Identifying Cations

Test with Sodium Hydroxide and Ammonia Solution

  1. Cations can be identified by their reaction with aqueous sodium hydroxide and aqueous ammonia.
  2. Sodium hydroxide and aqueous ammonia produce hydroxide ion which will react with most anion to form precipitate.
    NaOH + H2O → Na+ + 2OH + H+

     

    NH3 + H2O → NH4+ + OH 
  3. Different cations like aluminium Al3+, calcium Ca2+, copper(II) Cu2+, iron(II) Fe2+, iron(III) Fe3+, lead(II) Pb2+, zinc Zn2+ produce different coloured precipitates, which may or may not dissolve in excess alkali.
  4. Zn(OH)2, Al(OH)3 and Pb(OH)3 dissolve in excess NaOH solution, this is because Zn(OH)2, Al(OH)3 and Pb(OH)3 are amphoteric, they can react with NaOH to form salt and water.
    Zn(OH)2 + 2NaOH → Na2ZnO2 + 2H2O
    Al2(OH)3 + 3NaOH → Na3Al2O3 + 3H2O
    Pb(OH)2 + 2NaOH → Na2PbO2 + 2H2O
  5. Table below shows the summary of the precipitate form by different cation.
NaOH(ak)
NH3(ak)
Na+
Ca2+
White precipitate.
Mg2+
White precipitate.
White precipitate.
Al3+
White precipitate.
Dissolve in excess NaOH solution.
White precipitate.
Zn2+
White precipitate.
Dissolve in excess NaOH solution.
White precipitate.
Dissolve in excess NH3 solution.
Pb2+
White precipitate.
Dissolve in excess NaOH solution.
White precipitate.
Fe2+
Dirty green precipitate.
Dirty green precipitate.
Fe3+
Red brown precipitate.
Red brown precipitate.
Cu2+
Blue precipitate.
Blue precipitate.
Dissolve in excess NH3 solution and form a blue solution.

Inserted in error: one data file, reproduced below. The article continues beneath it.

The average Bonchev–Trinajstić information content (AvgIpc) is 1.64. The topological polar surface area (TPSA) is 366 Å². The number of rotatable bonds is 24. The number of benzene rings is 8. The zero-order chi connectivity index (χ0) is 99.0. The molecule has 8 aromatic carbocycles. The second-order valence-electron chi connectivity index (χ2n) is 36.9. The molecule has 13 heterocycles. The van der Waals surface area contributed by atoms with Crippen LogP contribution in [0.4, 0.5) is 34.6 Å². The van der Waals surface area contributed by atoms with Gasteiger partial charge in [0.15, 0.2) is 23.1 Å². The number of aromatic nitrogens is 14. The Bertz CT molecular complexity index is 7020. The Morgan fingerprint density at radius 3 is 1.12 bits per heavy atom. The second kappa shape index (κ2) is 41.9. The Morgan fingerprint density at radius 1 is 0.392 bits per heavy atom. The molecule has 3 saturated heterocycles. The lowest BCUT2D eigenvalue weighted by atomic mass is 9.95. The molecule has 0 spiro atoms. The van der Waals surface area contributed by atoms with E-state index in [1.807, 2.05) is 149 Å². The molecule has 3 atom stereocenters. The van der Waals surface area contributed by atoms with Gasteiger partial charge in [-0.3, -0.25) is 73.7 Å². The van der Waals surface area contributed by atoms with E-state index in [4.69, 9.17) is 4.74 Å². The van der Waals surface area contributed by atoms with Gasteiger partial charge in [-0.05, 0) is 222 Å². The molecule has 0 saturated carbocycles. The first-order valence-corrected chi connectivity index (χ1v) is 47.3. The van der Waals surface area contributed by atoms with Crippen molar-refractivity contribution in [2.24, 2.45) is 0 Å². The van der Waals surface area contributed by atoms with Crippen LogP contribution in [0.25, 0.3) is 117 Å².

NH4+

Test with Chloride Ions

  1. Out of the 10 cations, only lead(II) ions will form a precipitate with chloride ions.
  2. This is because lead(II) chloride is insoluble in water.
  3. The chemical reaction is a double decomposition reaction.
    Pb2+ + 2Cl → PbCl2
  4. Lead(II) chloride will dissolve in hot water.

HCl or NaCl
Na+
Ca2+
Mg2+
Al3+
.-
Zn2+
Pb2+
White precipitate.
Dissolve in hot water
Fe2+
Fe3+
Cu2+
NH4+

Test with Sulphate Ions

  1. Out of the 10 cations, only calcium ions and lead(II) ions will form a precipitate with sulphate ions.
  2. This is because both calcium sulphate and lead(II) sulphate are insoluble in water.
  3. The chemical reaction is a double decomposition reaction.
    Pb2+ + SO42- → PbSO4
    Ca2+ + SO42- → CaSO4


H2SO4 or Na2SO4
Na+
Ca2+
White precipitate.
Mg2+
Al3+
Zn2+
Pb2+
White precipitate.
Fe2+
Fe3+
Cu2+
NH4+

Test with Carbonate Ions

  1. All ions, except sodium ions and ammonium ions will form precipitate with carbonate.
  2. This is because sodium carbonate and ammonium carbonate are soluble in water.



Na2CO3
Na+
Ca2+
White precipitate.
Mg2+
White precipitate.
Al3+
White precipitate.
Zn2+
White precipitate.
Pb2+
White precipitate.
Fe2+
Green precipitate.
Fe3+
Brown precipitate.
Cu2+
Blue precipitate.
NH4+


Test with Iodide Ions

  1. Iodide ions will form precipitate with lead(II) ions and copper(II) ions.
  2. However, in SPM you only need to know the reaction between lead(II) ions and iodide ions.
  3. The yellow precipitate formed will dissolve in hot water.
    Pb2+ + 2I → PbI2


KI
Na+
Ca2+
Mg2+
Al3+
Zn2+
Pb2+
Yellow precipitate. Dissolve in hot water
Fe2+
Fe3+
A red brown solution formed.
Cu2+
White precipitate form in brown solution
NH4+

Tests to Distinguish Iron(II) and Iron(III) ions

  1. The presence of Fe2+ ion and Fe3+ ion in a salt can be confirmed by using solution of potassium hexacyanoferrate (II), solution of potassium hexacyanoferrate (III) and potassium thiocyanate.
  2. Table below shows the observation of the tests.
Reagent
Observation
Ion presents
Solution of potassium hexacyanoferrate (II)Light blue precipitateFe2+
Dark Blue precipitateFe3+
Solution of potassium hexacyanoferrate (III)Dark blue precipitateFe2+
Greenish brown solutionFe3+
Potassium thiocyanatePinkish solutionFe2+
Blood red solutionFe3+